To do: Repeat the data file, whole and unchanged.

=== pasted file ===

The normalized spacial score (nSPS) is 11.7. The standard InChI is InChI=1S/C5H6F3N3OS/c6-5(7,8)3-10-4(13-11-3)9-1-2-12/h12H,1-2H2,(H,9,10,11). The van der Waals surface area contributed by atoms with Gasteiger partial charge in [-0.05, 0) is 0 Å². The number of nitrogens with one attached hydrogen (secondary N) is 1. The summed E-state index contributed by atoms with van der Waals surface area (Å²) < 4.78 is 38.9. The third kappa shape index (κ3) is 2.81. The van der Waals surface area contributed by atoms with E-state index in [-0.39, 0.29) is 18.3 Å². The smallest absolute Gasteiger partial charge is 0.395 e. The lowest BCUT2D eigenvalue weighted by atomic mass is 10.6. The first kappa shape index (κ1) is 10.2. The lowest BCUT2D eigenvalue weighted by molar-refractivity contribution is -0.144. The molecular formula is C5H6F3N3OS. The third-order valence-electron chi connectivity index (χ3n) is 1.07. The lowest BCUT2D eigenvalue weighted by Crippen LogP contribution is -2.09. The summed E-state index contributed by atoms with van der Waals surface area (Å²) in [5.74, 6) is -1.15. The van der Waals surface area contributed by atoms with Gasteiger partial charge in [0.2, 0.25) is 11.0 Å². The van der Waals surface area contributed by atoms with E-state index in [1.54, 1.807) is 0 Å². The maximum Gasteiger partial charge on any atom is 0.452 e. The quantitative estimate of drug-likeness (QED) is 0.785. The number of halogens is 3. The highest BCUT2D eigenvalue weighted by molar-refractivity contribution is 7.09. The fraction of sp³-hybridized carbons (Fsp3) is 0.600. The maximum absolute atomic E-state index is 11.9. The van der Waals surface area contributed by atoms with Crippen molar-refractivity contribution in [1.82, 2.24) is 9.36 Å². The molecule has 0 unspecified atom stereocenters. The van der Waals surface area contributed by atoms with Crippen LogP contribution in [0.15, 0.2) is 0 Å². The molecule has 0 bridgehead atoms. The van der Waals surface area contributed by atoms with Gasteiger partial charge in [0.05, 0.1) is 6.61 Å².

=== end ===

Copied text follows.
The normalized spacial score (nSPS) is 11.7. The standard InChI is InChI=1S/C5H6F3N3OS/c6-5(7,8)3-10-4(13-11-3)9-1-2-12/h12H,1-2H2,(H,9,10,11). The van der Waals surface area contributed by atoms with Gasteiger partial charge in [-0.05, 0) is 0 Å². The number of nitrogens with one attached hydrogen (secondary N) is 1. The summed E-state index contributed by atoms with van der Waals surface area (Å²) < 4.78 is 38.9. The third kappa shape index (κ3) is 2.81. The van der Waals surface area contributed by atoms with E-state index in [-0.39, 0.29) is 18.3 Å². The smallest absolute Gasteiger partial charge is 0.395 e. The lowest BCUT2D eigenvalue weighted by atomic mass is 10.6. The first kappa shape index (κ1) is 10.2. The lowest BCUT2D eigenvalue weighted by molar-refractivity contribution is -0.144. The molecular formula is C5H6F3N3OS. The third-order valence-electron chi connectivity index (χ3n) is 1.07. The lowest BCUT2D eigenvalue weighted by Crippen LogP contribution is -2.09. The summed E-state index contributed by atoms with van der Waals surface area (Å²) in [5.74, 6) is -1.15. The van der Waals surface area contributed by atoms with Gasteiger partial charge in [0.2, 0.25) is 11.0 Å². The van der Waals surface area contributed by atoms with E-state index in [1.54, 1.807) is 0 Å². The maximum Gasteiger partial charge on any atom is 0.452 e. The quantitative estimate of drug-likeness (QED) is 0.785. The number of halogens is 3. The highest BCUT2D eigenvalue weighted by molar-refractivity contribution is 7.09. The fraction of sp³-hybridized carbons (Fsp3) is 0.600. The maximum absolute atomic E-state index is 11.9. The van der Waals surface area contributed by atoms with Crippen molar-refractivity contribution in [1.82, 2.24) is 9.36 Å². The molecule has 0 unspecified atom stereocenters. The van der Waals surface area contributed by atoms with Crippen LogP contribution in [0.15, 0.2) is 0 Å². The molecule has 0 bridgehead atoms. The van der Waals surface area contributed by atoms with Gasteiger partial charge in [0.05, 0.1) is 6.61 Å².